Eric Ng / Bigwhitebazooka
Cosplay Photographer
Glendale, CA, USA
Bigwhitebazooka, an already experienced American cosplay photographer, shared with us some of his opinions and views on cosplay photography. The interview below, also available in the printed version of Cosplay GEN #03, reveals a little something about the type of lenses he uses, about his view on how the relationship between cosplayer and photographer should look like, or about how he organizes his photoshoots, and also some advice for those who want to pursue cosplay photography.

PhDPepper as Raiden (Metal Gear Solid: Rising)
Akusesu as Faith (Mirror’s Edge)
Cosplay Gen: Your portfolio also includes photos from different sorts of events involving music, vehicles, sports etc. How do you think anime conventions and cosplay in general differentiate from the others?
Eric Ng: The uniqueness of an anime convention is that it’s a really welcoming and supportive network of people who really enjoy themselves at their craft and hobby. Those people have a passion for that they do, so when I take their pictures, they’re much more able to manifest the idea of cosplay and costume design, which in turn yields a much better picture at the end. I appreciate all the relationships and friendships that I have run across in the last few years. Shooting photos of cars or sports don’t allow me to have direct interaction with people, which I really enjoy. As photography is evolving for me, I try to bring different techniques or styles of cosplay photography into other venues, such as music or even fashion photography.
Kay as Aeon (Castlevania Judgement)
Cosplay Gen: What camera do you use to shoot with and what lenses?
Eric Ng: I’m shooting with a Canon EOS 5D Mark II and Canon EOS 30D body. Lenses include: 70-200 mm 2.8 L, 24-70 mm 2.8 L, 50 mm 1.8, 85mm 1.2 L, 10-17 mm.
I like playing around with different lenses, in order to create different depths and focus on different aspects for the shot. As of late, I enjoy using the wider lens (24-70) for location integration as well as the 85 prime lens to capture shots that highlight the emotions of a cosplayer.
Priscilla as Gwendolyn (Odin’s Sphere)
Takaaa as Shinjuro (Zone-00) and shx0 as Ruiko (Zone-00)
Tako as Ciel Phantomhive, Takaaa as Dagger, Bobby as William T. Spears, Ivy as Beast, Pho3nix as Doll, Tasu as Dagger (Kuroshitsuji)
Cosplay Gen: Since cosplayers aren’t most of the times professional models and they do what they do as a hobby, do you think it’s important to exist a certain relation between the photographer and the cosplayer? How do you communicate with them?
Eric Ng: My type of cosplay photography is based on character as opposed to convention coverage. I think the relationship between cosplayer and photographer is very important. Personally, I’m very vocal during shoots. A powerful tool for a photographer to have is verbal direction. Communication comes through practice. You don’t want to be too pushy or too shy. Being polite and cordial will stop you from being a creepy photographer. I don’t agree with photographers who are touchy; show by example or learn to verbally explain better.
Vivi as Hatsune Miku (Vocaloid, Synchronicity version)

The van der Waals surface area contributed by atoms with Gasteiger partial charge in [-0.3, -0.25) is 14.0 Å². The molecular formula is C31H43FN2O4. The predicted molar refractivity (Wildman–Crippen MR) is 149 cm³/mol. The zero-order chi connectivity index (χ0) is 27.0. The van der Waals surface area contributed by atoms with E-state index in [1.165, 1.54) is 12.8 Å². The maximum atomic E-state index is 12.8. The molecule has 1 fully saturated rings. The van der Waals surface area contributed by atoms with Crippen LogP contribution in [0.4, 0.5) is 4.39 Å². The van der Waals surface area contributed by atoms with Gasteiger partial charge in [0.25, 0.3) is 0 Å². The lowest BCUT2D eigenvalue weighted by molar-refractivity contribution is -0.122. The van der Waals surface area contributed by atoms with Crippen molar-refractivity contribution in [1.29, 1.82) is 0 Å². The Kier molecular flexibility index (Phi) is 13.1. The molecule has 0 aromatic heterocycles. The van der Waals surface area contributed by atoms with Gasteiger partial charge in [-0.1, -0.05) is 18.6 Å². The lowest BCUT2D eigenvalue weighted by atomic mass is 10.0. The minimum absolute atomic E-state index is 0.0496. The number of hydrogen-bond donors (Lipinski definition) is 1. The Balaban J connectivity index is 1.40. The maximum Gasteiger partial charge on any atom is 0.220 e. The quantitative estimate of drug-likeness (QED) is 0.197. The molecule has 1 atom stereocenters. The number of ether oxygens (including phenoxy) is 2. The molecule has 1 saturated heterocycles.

Cosplay Gen: What can you tell us about the preparations you go through before a photoshoot? Do you make a plan yourself or leave it more to the cosplayers and their ideas?
Eric Ng: With a more involved location, I try to explore and find places that will be checkpoints during the shoot to hit. However, I like the challenge of coming up with different ways to best showcase the costume on the spot. Working with locations at convention centers and hotels have taught me to be creative in the worst of environments. I like a cosplayer’s input for characteristics of their cosplay, but I like to give it my own spin. Generally, cosplayers have 2-3 poses that they’ve seen from the series which they do for every photographer at a convention, so I like to change it up a bit to get a unique shot. I ask for how the character acts and come up with ways to show that. If you have a person whose character is brave or scary, imagine how to act it out and try to emphasize that through body posture, facial expression, and hand placement. With closer friends and more seasoned cosplayers, it becomes very fun to work with, as they are very dedicated.
Jimmy as Ingway (Odin’s Sphere)
Cosplay Gen: What special advice can you give to novice photographers who want to pursue cosplay photography?
Eric Ng: Good photos come from good relationships. Your models are more like to have a better experience with you if you establish some form of friendship with them. The connection between photographers/models helps the photoshoot as a whole. Because there’s a sense of trust and comfort, the models are more relaxed and willing to take shots that can be outside their comfort zone, which as result can produce some amazing shots. Also, take more photos and have a sense to edit out some of the more unflattering parts. Cosplayers will appreciate and would want to shoot with you again if you share with everyone the prize winners rather than everything that’s in your camera, remember its “quality over quantity“. Always keep in mind how to take an image that is better than what you can see in real life. Don’t be afraid to crawl, squat, or climb to get the photo with that special eye level that will be magical. And in some cases, don’t be scared to get some dirt on hands and knees. I have so many weird ideas and demonstrations of poses, there is usually laughter. So above all, have fun. // Interview by Cristian Botea
Court as Axl (Mega Man X)
Sushi Monster as Winry (Full Metal Alchemist)


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